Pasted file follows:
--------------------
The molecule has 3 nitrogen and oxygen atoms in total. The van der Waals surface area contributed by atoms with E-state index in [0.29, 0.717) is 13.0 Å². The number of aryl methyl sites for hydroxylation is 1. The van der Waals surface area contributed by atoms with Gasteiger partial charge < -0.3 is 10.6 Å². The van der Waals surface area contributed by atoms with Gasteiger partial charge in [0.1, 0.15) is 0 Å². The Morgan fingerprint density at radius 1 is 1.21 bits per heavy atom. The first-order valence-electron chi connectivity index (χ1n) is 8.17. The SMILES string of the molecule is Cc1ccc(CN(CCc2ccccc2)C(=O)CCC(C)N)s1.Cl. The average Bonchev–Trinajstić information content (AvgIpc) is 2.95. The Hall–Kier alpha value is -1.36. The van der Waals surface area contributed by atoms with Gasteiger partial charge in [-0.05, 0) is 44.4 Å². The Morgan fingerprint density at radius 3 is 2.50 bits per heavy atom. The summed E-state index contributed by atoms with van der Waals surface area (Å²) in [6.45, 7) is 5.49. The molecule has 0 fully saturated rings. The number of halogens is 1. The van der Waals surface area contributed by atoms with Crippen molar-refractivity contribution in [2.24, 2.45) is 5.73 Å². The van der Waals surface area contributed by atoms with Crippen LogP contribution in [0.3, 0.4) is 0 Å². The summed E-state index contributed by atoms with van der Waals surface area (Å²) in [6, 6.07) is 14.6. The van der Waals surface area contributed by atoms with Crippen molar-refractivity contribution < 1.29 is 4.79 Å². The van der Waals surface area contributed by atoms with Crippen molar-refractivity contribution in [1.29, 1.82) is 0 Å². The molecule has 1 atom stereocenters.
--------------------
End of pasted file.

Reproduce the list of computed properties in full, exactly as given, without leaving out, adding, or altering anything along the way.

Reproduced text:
The molecule has 3 nitrogen and oxygen atoms in total. The van der Waals surface area contributed by atoms with E-state index in [0.29, 0.717) is 13.0 Å². The number of aryl methyl sites for hydroxylation is 1. The van der Waals surface area contributed by atoms with Gasteiger partial charge < -0.3 is 10.6 Å². The van der Waals surface area contributed by atoms with Gasteiger partial charge in [0.1, 0.15) is 0 Å². The Morgan fingerprint density at radius 1 is 1.21 bits per heavy atom. The first-order valence-electron chi connectivity index (χ1n) is 8.17. The SMILES string of the molecule is Cc1ccc(CN(CCc2ccccc2)C(=O)CCC(C)N)s1.Cl. The average Bonchev–Trinajstić information content (AvgIpc) is 2.95. The Hall–Kier alpha value is -1.36. The van der Waals surface area contributed by atoms with Gasteiger partial charge in [-0.05, 0) is 44.4 Å². The Morgan fingerprint density at radius 3 is 2.50 bits per heavy atom. The summed E-state index contributed by atoms with van der Waals surface area (Å²) in [6.45, 7) is 5.49. The molecule has 0 fully saturated rings. The number of halogens is 1. The van der Waals surface area contributed by atoms with Crippen molar-refractivity contribution in [2.24, 2.45) is 5.73 Å². The van der Waals surface area contributed by atoms with Crippen LogP contribution in [0.3, 0.4) is 0 Å². The summed E-state index contributed by atoms with van der Waals surface area (Å²) in [6, 6.07) is 14.6. The van der Waals surface area contributed by atoms with Crippen molar-refractivity contribution < 1.29 is 4.79 Å². The van der Waals surface area contributed by atoms with Crippen molar-refractivity contribution in [1.29, 1.82) is 0 Å². The molecule has 1 atom stereocenters.